Final Fantasy XIV: A Realm Reborn is a story of heartwarming redemption. It was originally released two years ago, but it wasn’t very good. In fact, it was terrible. This triggered Square Enix to take drastic action: ditch the old team, hire a new team and remake the game.
The outcome is A Realm Reborn. And it’s good.
If you’re a Final Fantasy fan, you’ll adore Eorzea. It hits everything the series is known for: epic stories of good and evil fighting it out, varied environments, great characters and flashy cutscenes.
It’s also clever: players have a great deal of flexibility within their class choice. As soon as you hit a paltry level 10, you gain the ability to switch to any of the games eight combat classes at just the switch of the weapon. The upside is that players don’t need to create alts to try out other roles.
It’s also one of the few cross platform MMOs, in which PC and Playstation players share the same world.
Buyers Guide: Sold in most retail/online stores, or from Square Enix.
4. Planetside 2
Yes, Planetside 2 counts as an MMO. It’s an MMOFPS: a huge, persistent open world filled and fought over by thousands of players, some on foot, some in tanks and quad bikes and jeeps and jetpacks, others in bombers and air transports and air fighters. At its best, Planetside 2 is like nothing else.
It’s bloody massive.
One moment you could be storming an enemy base on foot, and then the next providing air support to the flank of a fleet of Galaxy’s.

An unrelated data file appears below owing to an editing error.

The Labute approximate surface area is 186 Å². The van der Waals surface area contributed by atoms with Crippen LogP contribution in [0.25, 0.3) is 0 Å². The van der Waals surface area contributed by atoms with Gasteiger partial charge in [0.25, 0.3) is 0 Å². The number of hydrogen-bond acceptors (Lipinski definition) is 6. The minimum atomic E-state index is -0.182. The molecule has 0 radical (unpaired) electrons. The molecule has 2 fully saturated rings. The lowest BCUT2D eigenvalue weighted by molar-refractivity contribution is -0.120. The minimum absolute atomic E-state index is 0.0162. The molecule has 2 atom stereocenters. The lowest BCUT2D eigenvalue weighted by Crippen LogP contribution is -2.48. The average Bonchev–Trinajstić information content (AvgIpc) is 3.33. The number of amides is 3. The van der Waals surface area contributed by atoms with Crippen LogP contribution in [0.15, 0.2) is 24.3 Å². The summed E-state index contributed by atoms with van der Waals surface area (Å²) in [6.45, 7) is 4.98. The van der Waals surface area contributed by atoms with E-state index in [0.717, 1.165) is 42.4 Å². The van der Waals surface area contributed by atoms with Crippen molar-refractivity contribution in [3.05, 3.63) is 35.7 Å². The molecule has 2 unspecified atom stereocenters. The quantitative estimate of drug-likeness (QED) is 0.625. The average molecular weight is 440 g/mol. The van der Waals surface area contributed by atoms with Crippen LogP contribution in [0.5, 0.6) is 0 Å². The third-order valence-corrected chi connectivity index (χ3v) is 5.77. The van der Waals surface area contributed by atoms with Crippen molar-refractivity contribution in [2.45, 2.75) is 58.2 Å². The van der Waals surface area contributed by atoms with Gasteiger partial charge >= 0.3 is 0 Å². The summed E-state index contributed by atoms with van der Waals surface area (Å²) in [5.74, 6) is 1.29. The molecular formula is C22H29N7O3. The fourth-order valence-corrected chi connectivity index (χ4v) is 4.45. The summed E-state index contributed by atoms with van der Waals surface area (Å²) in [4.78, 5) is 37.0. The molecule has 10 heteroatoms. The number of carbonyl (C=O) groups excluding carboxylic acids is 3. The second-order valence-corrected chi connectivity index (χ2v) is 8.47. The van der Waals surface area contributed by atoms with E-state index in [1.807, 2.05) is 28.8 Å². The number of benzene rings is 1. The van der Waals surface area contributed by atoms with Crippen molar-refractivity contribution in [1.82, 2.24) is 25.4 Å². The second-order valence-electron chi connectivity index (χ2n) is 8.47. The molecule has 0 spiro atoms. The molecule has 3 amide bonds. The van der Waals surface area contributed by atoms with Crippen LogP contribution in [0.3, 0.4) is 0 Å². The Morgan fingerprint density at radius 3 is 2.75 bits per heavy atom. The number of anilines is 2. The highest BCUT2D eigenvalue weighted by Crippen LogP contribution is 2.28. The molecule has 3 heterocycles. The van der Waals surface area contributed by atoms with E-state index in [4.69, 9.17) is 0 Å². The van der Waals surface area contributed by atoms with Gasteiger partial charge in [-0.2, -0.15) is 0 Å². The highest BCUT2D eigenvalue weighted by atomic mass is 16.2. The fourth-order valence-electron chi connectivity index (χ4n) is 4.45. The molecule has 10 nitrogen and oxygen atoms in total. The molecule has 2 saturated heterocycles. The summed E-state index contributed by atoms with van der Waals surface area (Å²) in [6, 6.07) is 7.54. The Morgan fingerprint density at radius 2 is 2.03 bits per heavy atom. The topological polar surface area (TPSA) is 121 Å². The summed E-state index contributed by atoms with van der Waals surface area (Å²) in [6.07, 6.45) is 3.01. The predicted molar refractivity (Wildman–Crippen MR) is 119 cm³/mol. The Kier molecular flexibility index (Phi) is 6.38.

It’s best fought with friends: a friendly outfit (Planetside’s equivalent of a clan or guild) can work together to achieve extraordinary feats. Different classes fulfill different roles: light troopers using their jump packs to leap over walls, Inflitrators providing sniper cover or hacking their way into a base. There’s always something that fits into your personal playstyle, and it makes Battlefield feel like the breadsticks before a five course meal.
Buyers Guide: Planetside 2 is free to play and can be downloaded via Steam. Boxed versions of the game include bonus currency and are worth seeking out when you’ve settled in. A subscription will boost your progress, but isn’t necessarily worth the outlay.
5. The Secret World
What if myths, legends and conspiracies weren’t works of fiction at all? The Secret World asks exactly that - it’s an action MMO set in the modern world: except this modern world is filled with cults, zombies, ghosts, demons and the boogie monster.
It works because the quests it presents are a cut above what MMO players are used to. Taking an example from our Petter Martensson: there’s a mission where you’re investigating a haunted house, where young girls appear and disappear from photographs in front of you. Creepy.
Leveling in The Secret World works a bit differently too. When you level up, you gain skill points and ability points. Skill points are used to help you equip more weapons, to which there is a massive degree of variance. Ability points on the other hand help you develop your special abilities such as throwing fireballs or enhancing your character with powerful buffs. There are plenty of combinations of the two that will help you make your avatar unique to you.
Buyers Guide: There’s no subscription fee, but new expansions are paid for. There’s a master edition available on Steam that includes all content released so far.